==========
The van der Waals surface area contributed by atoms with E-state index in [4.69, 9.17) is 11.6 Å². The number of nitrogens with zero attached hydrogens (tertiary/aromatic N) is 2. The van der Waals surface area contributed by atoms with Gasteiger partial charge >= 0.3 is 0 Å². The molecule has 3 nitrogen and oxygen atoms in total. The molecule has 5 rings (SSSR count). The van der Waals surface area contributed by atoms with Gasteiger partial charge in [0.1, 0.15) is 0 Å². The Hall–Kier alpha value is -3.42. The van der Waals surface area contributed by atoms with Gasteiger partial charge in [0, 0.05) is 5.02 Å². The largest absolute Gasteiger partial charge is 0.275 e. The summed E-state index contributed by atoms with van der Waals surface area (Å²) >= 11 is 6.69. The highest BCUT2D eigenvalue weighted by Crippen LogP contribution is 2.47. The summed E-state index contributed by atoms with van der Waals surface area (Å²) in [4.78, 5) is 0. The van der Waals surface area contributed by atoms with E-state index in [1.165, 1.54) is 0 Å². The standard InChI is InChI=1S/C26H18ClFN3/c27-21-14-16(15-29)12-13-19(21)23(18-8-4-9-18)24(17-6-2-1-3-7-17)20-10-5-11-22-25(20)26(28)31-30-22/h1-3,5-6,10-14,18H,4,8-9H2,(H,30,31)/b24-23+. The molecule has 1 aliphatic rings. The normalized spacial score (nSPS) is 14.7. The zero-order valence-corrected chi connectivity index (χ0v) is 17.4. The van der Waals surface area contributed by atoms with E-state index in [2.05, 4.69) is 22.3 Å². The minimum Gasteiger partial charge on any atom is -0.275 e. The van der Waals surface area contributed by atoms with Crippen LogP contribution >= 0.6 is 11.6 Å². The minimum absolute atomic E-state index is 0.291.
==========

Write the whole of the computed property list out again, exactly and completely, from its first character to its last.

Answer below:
The van der Waals surface area contributed by atoms with E-state index in [4.69, 9.17) is 11.6 Å². The number of nitrogens with zero attached hydrogens (tertiary/aromatic N) is 2. The van der Waals surface area contributed by atoms with Gasteiger partial charge >= 0.3 is 0 Å². The molecule has 3 nitrogen and oxygen atoms in total. The molecule has 5 rings (SSSR count). The van der Waals surface area contributed by atoms with Gasteiger partial charge in [0.1, 0.15) is 0 Å². The Hall–Kier alpha value is -3.42. The van der Waals surface area contributed by atoms with Gasteiger partial charge in [0, 0.05) is 5.02 Å². The largest absolute Gasteiger partial charge is 0.275 e. The summed E-state index contributed by atoms with van der Waals surface area (Å²) >= 11 is 6.69. The highest BCUT2D eigenvalue weighted by Crippen LogP contribution is 2.47. The summed E-state index contributed by atoms with van der Waals surface area (Å²) in [4.78, 5) is 0. The van der Waals surface area contributed by atoms with E-state index in [1.165, 1.54) is 0 Å². The standard InChI is InChI=1S/C26H18ClFN3/c27-21-14-16(15-29)12-13-19(21)23(18-8-4-9-18)24(17-6-2-1-3-7-17)20-10-5-11-22-25(20)26(28)31-30-22/h1-3,5-6,10-14,18H,4,8-9H2,(H,30,31)/b24-23+. The molecule has 1 aliphatic rings. The normalized spacial score (nSPS) is 14.7. The zero-order valence-corrected chi connectivity index (χ0v) is 17.4. The van der Waals surface area contributed by atoms with E-state index in [2.05, 4.69) is 22.3 Å². The minimum Gasteiger partial charge on any atom is -0.275 e. The van der Waals surface area contributed by atoms with Crippen LogP contribution >= 0.6 is 11.6 Å². The minimum absolute atomic E-state index is 0.291.